Deposed is without doubt one of the most extraordinary and original novels I have read about ancient Rome. It takes one particular bit of it – AD68-79, a time of transition from the Julio-Claudians to the Flavians via the turmoil of civil war and the Year of the Four Emperors – and makes it new. As the author David Barbaree says in his notes, we don’t actually know what happened under Nero and Vespasian. We don’t really know them at all. Because all we do know comes from historians writing decades or centuries afterwards who related ‘what others claim to have observed. It would be inadmissible in court’. The existence of several False Neros (there were no such False other emperors) suggests that there was doubt over Nero’s supposed assisted suicide. Who knows? Perhaps he lived. This is an author’s gift and David Barbaree makes perfect use of it. The result is a novel that could quite easily prove itself my book of the year.

Deposed is brilliantly written and very cleverly done. It moves back and forth between the years and also between characters, always speaking in the first person in present tense. This is undoubtedly ambitious but it is wholly successful. The voices are distinct, clear and immediate. Among them we have Nero, Titus and Domitilla (Titus’s sister) – all three of whom have an eye on history, but we also hear from others who don’t, including Calenus, a former soldier, and Marcus. Every story here is fully developed and gripping.

There is a deliciously complex plot running through the novel as conspiracies and plots emerge and hide. Some we’re aware of, others we’re not. And watching over it all is the malignant force of a terrifying and violent religious cult. It all adds to the mood of menace, the darkness that blights Nero’s life, the obsession that threatens to make Titus mad. Because these characters are all made to feel so real, we care for them and so there are moments of real tenderness scattered through this book, as well as sadness and fear and triumph.

Nero’s character is perhaps the most fascinating of all and it is riveting. You must discover it for yourself. It is equalled, though, by the novel’s strong sense of historical authenticity. Without overloading the narrative with background, David Barbaree makes it all feel real – the palaces, houses, prisons, feasts, temples and Rome itself. They are all beautifully portrayed. But what I also really enjoyed about this novel is that it explores what the immediate aftermath of Nero’s overthrow would have been like for the ordinary man, woman and slave of Rome. It would have been a very frightening and violent time, and extremely uncertain. As someone asks, ‘Is Rome safe?’. It feels very unsafe indeed.

The premise of Deposed is fantastic but its delivery is even better. It is remarkable that Deposed is a debut novel from David Barbaree. It is brilliantly accomplished and assured and I hung on to every word. I was just so sorry to finish it! I’m not sure if there will be a sequel. It’s a complete novel with a fine and satisfying conclusion but I would dearly love to discover what happens next. This is a world I didn’t want to leave. Extraordinary!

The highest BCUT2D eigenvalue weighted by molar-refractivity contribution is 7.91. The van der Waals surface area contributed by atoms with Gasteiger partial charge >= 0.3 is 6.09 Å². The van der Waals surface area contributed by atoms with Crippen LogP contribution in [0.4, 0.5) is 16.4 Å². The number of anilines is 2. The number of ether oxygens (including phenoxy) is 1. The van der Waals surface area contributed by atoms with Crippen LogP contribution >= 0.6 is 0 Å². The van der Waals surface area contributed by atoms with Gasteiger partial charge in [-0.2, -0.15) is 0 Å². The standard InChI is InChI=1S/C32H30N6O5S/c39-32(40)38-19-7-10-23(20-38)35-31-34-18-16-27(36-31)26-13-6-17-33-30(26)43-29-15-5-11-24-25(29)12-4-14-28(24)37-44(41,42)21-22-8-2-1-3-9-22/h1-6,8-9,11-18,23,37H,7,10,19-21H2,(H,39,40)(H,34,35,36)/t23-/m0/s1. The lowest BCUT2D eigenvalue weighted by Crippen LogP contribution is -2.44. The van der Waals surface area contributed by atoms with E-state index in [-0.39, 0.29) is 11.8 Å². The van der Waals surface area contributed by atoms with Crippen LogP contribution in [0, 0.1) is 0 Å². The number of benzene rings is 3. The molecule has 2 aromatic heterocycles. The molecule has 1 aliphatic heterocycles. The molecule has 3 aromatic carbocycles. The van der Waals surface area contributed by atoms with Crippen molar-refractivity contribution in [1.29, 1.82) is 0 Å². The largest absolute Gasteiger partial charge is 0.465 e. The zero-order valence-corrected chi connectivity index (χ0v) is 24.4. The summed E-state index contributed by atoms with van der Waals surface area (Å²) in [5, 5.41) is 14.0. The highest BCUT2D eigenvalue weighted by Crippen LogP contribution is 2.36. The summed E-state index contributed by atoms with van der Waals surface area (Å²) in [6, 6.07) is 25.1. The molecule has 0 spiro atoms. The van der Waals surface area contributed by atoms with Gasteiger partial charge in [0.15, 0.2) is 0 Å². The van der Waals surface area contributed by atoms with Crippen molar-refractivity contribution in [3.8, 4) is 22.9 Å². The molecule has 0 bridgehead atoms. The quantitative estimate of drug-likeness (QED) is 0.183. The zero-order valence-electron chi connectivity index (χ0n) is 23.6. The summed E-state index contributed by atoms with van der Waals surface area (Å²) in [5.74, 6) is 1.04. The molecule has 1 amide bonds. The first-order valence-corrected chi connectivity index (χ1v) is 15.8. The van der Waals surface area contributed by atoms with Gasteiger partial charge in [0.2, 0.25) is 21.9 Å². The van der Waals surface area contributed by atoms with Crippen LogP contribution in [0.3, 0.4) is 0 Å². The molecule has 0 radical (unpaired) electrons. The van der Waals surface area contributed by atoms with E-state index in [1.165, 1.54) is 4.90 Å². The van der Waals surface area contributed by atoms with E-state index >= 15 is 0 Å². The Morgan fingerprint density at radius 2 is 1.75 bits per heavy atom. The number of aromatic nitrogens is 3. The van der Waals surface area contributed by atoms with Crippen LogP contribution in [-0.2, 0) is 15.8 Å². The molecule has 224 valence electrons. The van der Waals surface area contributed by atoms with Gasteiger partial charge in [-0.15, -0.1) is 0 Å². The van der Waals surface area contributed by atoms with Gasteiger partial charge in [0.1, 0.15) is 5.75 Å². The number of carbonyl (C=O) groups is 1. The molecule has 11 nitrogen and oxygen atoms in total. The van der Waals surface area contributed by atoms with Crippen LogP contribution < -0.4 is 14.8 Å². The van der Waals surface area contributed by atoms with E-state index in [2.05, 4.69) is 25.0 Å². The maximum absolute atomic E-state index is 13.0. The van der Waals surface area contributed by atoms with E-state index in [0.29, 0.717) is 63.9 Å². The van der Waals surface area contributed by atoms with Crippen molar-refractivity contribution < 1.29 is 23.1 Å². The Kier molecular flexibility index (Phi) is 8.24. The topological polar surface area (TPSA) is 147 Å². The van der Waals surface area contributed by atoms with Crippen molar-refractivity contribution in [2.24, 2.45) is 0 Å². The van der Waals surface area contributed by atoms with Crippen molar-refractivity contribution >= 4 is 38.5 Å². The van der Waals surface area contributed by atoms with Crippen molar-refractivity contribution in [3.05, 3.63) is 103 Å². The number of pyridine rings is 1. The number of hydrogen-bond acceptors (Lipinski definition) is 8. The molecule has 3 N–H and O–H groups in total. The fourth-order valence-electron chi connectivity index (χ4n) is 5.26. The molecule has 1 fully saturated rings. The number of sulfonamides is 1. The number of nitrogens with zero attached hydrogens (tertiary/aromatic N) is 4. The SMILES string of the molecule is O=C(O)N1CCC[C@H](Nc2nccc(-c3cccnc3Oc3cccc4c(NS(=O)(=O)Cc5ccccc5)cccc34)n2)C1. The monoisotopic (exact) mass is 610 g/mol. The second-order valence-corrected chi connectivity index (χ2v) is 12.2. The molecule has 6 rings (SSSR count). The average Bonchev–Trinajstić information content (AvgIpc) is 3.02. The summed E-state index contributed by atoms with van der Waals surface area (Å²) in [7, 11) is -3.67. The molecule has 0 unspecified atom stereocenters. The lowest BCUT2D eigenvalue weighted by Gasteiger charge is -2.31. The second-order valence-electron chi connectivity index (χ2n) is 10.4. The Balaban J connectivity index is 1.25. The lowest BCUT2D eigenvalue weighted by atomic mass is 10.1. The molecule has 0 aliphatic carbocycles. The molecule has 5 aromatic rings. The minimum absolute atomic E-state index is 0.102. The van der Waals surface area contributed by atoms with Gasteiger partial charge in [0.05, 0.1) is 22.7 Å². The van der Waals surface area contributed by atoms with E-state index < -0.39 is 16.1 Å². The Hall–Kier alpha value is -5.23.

The Third Nero by Lindsey Davis

Hodder & Stoughton | 2017 (6 April) | 416p | Review copy | Buy the book

The Third Nero by Lindsey DavisIt is AD 89 and Domitian is ensconced on Rome’s imperial throne. His position is far from secure, not least because he’s such a horrible human being. In fact, he’s so unpopular that people have been getting rather nostalgic for their poor murdered emperor Nero, so much so that there have been at least three Neros who have recently popped up across the empire, eager to prove that they are in fact not dead. Not all of them can even speak Latin, but that doesn’t deter grumbling Roman officials, stationed far from home, from grabbing the opportunity to adopt a potentially resurrected emperor for their own gains. Much to the relief of his senators, Domitian is away from Rome at the moment, protecting the empire’s borders but, unfortunately, this leaves Rome itself wide open to conspiracy. The latest Nero contender has been brought to Rome for questioning and this has caught everyone’s interest.

The palace is nervous. It’s well aware of a plot embedded in Rome itself but it’s sensitive. Two of Rome’s nobles have fallen foul of Domitian, suspected of involvement in a Nero plot, but nothing has been proven. It is hoped that their widows might hold the answer but how to get it out of them? And then there’s the visiting VIP Parthians and their exotic household and harem. A woman’s sensitivity is needed. Flavia Albia will have to do.

Flavia could do with the distraction. She might have got married only the day before but the fact that her new husband was struck by lightning during their wedding procession and barely survived has meant her marriage has not got off to the best of starts. Worried about her husband but not wanting to sit by his sickbed all day, Flavia reluctantly accepts the case and finds herself as something she never wanted to be – but her father Marcus Didius Falco would know all about – an imperial spy.

The Third Nero is the fifth novel in Lindsey Davis’s wonderful Flavia Albia Roman detective series. It follows on almost immediately from The Graveyard of the Hesperides but you don’t need any prior knowledge to enjoy any of these books. You might not know all the ins and outs of Flavia’s family and romantic life but that’s about it. But if you’re as big a fan of the Falco books as I am, then it’s great to pick up the references to familiar people, places and dogs.